Case/Lang/Veirs-“Supermoon”_Ear Worms

case/lang/veirs cover art

Despite being something of an all-star line-up, Case/Lang/Veirs finds an extraordinary level of balance.  Rather than trying to fit each of the powerful vocals in the forefront from beginning to end, the album leaves space for each voice to find intimacy and subtlety.  In the case of the song “Supermoon,” Case is given center stage to offer an eerie melody performed over tense instrumentation with the supporting vocals of Lang and Veirs echoing off in the distance.

According to Neko Case, who wrote the lyrics, the song is about “venture capitalism.” Case begins the song with the risky capitalist venture of gold mining pioneers:

“diamond deals
Never used to live this long
Pioneers my dear, press on
Move along”

This passage also matches the nervous energy of the soundscape as the pioneers must continue forward despite being unsure about their success.  The chorus seems to touch upon the struggles of capitalism as the character in question must face the reality of their financial struggles leaving love as the only option;”Our life savings aren’t enough/Have to love you hard and make it up.”  The song seems to constantly make connections between nature and more socially constructed ideas; “Nature isn’t magic/It’s just a mystery to us.”  Parallels are drawn between a river and a carousel.  Although the two are connected by simile, they also pull apart from each other as the carousel yields a more predictable result than the rapid changing possibilities of the river.  This gives us more insight to the nature of capitalism as the river is the unpredictability of risk, whereas the carousel suggests ease in stagnation.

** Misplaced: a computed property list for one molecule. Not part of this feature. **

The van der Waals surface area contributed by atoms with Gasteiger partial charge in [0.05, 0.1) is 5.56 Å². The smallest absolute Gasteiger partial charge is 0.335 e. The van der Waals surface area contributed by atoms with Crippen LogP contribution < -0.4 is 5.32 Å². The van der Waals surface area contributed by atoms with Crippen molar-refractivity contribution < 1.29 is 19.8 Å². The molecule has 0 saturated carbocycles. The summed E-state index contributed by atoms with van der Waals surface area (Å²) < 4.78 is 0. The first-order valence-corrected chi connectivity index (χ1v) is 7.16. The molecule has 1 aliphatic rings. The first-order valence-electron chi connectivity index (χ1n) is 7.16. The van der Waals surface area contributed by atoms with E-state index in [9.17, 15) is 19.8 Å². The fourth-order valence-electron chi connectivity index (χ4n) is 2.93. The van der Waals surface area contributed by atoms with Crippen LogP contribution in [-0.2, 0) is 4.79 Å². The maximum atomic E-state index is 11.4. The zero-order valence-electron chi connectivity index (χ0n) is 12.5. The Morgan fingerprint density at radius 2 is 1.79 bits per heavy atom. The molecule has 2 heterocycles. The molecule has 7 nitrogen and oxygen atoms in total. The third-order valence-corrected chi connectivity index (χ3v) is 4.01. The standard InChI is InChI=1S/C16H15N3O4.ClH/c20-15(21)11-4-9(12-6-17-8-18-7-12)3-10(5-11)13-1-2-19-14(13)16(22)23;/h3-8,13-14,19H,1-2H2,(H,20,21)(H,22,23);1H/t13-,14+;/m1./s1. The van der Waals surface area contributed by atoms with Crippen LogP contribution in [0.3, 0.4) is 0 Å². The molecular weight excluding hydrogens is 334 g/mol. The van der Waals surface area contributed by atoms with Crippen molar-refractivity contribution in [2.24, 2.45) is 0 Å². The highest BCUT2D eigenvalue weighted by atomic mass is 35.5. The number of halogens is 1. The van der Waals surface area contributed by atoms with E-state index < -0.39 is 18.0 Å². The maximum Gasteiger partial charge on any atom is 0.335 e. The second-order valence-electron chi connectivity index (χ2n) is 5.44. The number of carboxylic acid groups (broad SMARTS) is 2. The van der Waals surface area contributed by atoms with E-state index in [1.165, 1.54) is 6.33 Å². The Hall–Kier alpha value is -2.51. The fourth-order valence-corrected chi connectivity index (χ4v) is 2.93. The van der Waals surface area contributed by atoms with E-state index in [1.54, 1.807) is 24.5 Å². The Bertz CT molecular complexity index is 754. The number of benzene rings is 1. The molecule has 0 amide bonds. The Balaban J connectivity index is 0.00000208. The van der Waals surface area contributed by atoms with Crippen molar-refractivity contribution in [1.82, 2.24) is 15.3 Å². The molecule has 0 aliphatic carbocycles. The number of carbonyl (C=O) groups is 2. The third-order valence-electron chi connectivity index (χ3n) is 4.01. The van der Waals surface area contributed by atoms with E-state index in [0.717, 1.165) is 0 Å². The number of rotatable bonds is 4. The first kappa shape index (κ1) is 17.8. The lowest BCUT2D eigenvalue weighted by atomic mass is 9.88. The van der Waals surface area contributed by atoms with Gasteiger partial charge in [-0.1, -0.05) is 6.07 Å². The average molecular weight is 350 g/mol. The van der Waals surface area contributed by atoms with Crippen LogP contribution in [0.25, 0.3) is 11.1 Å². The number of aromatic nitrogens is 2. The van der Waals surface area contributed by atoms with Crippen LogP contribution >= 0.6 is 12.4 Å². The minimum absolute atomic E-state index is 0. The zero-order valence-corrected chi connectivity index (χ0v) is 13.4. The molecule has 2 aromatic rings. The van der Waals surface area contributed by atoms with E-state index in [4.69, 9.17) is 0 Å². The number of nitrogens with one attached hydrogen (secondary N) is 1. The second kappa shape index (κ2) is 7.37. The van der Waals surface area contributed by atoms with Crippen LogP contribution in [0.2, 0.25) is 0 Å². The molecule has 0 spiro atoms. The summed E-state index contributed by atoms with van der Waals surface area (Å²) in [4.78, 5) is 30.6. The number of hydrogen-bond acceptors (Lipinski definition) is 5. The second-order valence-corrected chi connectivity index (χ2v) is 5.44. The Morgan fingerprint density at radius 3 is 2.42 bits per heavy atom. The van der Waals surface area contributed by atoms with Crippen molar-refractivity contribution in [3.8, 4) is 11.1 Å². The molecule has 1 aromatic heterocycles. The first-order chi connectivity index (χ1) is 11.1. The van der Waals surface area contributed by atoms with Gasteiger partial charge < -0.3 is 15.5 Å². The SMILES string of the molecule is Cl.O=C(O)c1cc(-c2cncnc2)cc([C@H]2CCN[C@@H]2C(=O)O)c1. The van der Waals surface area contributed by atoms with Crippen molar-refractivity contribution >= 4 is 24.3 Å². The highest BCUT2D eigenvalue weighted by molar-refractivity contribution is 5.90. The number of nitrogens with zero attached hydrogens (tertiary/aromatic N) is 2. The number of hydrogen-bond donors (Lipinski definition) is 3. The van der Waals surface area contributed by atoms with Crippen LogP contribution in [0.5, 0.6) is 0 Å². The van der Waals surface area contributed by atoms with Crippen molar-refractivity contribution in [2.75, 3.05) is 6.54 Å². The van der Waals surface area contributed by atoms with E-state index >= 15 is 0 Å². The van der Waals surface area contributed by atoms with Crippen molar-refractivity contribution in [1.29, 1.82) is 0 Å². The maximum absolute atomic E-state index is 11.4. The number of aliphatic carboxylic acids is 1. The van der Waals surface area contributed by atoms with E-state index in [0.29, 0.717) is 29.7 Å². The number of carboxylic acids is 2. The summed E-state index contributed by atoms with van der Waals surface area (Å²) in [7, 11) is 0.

The rampant unease of the lyricism serves as the model for the yearning sounds that fill the sonic space.  Beginning with simple guitar noodling, the song picks up more and more strings as it develops increasing the sense of urgency.  Strings are used in different ways throughout.  First their droning capabilities are used to slowly creep into the picture.  After the second chorus, the strings are given opportunity to sing out more, offering a rather touching melody, before returning to their role of atmosphere.

Case/Lang/Veirs is a great album.  Sonically it fits into 2016 perfectly and the practiced songwriting prowess of each member of the trio pushes it past some of the other folk releases this year.  I highly recommend it and “Supermoon” may be a solid deep cut or an intriguing starting point.

DB

 

 

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